What is more interesting for GA about Schwabsky’s commentary is the way he foregrounds it with reflections on the paradoxes of linguistic representation, beginning with the remark that “while the rules of a language and its vocabulary are supposed to be universally valid, every utterance is a specific event in the here and how of its occurrence. As soon as we start to think about the relations between the specific and the universal in language, we are liable to find our heads spinning” (43). Head spinning is the effect of paradox, which GA unravels in its clarifying insistence on the horizontal and vertical axes of all linguistic utterance, namely, the location of signs amidst the world of things they represent and their transcendence as well of that world of reference, for their meaning only functions in terms of their difference from other signs, not their connection to any thing whatsoever in the world. The reference of a word to an object is only possible by its difference from all other words in the virtual world of meaning. It is because sign and world exist in this “tangled hierarchy” (Jean-Pierre Dupuy, Ordres et désordres: Enquête sur un nouveau paradigme. Paris: Seuil, 1982, Chap. VIII) that new meaning, indeed scientific discovery itself, is endlessly available to language users, who relentlessly construct and reconstruct hypotheses about reality while doing the same with the semantics and rules of their discovery procedures.
CA inscribes utterance as an event since its works aspire to one-off, unique, or monumental status, to being of moment in art, to being momentous, inaugural in the flow of art history. At the same time, their self-referential antics ever more strenuously proclaim their own futility. Their vacuum packed (de)constructions seek to absorb the viewers’ attention in a way that is analogous to sucking the air out of a room until its walls implode, the room here being the space devoted to containing art objects in galleries and museums. “Every art work is a model of the originary event,” writes Gans (“The Esthetic Moment,” Chronicle 369, 14/3/09), and CA models the event in its an-esthetic, aniconic, abstract purity in its effort to convene joint attention to significance as such, to difference as such. This sort of self-referential strip-tease has understandably made buyers skittish about what to bid on for their own collections, and to rely heavily on professional consultants for their acquisitions—much as investors rely on market analysts for advice on where to place their money. As Jeff Koons commented at a 1980’s colloquium—his works have gone for the tens of millions at a time—”the market is the critic now” (in Raphael Rubenstein, ed., Critical Mess: Art Critics on the State of their Practice. Lenox, MA: Hard Press, 2006, p. 102).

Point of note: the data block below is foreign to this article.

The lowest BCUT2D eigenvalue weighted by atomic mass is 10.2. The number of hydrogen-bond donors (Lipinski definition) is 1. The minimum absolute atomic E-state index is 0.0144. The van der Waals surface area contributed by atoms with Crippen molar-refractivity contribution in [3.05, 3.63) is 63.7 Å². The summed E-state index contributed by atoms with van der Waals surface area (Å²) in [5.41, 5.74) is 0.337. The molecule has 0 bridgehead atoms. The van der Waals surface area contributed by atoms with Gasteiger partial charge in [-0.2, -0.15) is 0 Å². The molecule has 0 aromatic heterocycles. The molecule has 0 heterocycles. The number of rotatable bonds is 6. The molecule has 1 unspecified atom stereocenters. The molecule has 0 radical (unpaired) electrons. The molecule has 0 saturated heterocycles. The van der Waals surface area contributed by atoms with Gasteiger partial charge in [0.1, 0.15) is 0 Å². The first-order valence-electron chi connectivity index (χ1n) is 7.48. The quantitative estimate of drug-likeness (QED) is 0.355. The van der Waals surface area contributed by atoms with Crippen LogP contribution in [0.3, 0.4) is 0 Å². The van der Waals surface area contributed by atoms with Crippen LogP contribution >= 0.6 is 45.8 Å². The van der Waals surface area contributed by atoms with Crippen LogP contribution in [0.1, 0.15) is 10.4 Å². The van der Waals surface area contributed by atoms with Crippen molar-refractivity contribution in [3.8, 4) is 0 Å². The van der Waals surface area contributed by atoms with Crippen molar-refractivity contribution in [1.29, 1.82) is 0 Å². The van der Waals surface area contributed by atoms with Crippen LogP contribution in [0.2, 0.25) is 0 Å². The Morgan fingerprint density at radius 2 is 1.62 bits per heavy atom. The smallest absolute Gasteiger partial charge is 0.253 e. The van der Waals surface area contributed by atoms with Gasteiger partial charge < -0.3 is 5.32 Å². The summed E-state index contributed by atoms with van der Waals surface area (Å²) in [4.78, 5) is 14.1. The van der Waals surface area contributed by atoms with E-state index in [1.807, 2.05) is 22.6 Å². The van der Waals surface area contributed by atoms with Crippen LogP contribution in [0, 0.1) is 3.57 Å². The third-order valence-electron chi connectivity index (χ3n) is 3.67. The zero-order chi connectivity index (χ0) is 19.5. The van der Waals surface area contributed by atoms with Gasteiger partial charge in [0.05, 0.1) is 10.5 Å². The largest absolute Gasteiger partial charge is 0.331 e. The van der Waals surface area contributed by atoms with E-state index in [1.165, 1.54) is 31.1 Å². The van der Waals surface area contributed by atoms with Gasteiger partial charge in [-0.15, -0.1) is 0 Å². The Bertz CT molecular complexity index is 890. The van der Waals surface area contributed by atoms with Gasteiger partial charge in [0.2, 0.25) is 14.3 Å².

Every utterance is unique in the here and now of its performance by its individual users, however many they may be at the same time and place. If we seek to refute that observation by insisting that every utterance is endlessly, infinitely repeatable by anyone, anywhere, and so is shorn of its uniqueness, we are merely underlining its memorability as an event in the first place. Andy Warhol’s entire oeuvre is constructed and deconstructs itself on this paradox, which it raises in turn to monumental status, attesting to the triumph of consumerism, to the artist as anybody. His “memoirs” bear the title: The Philosophy of Andy Warhol: From A to B & Back Again.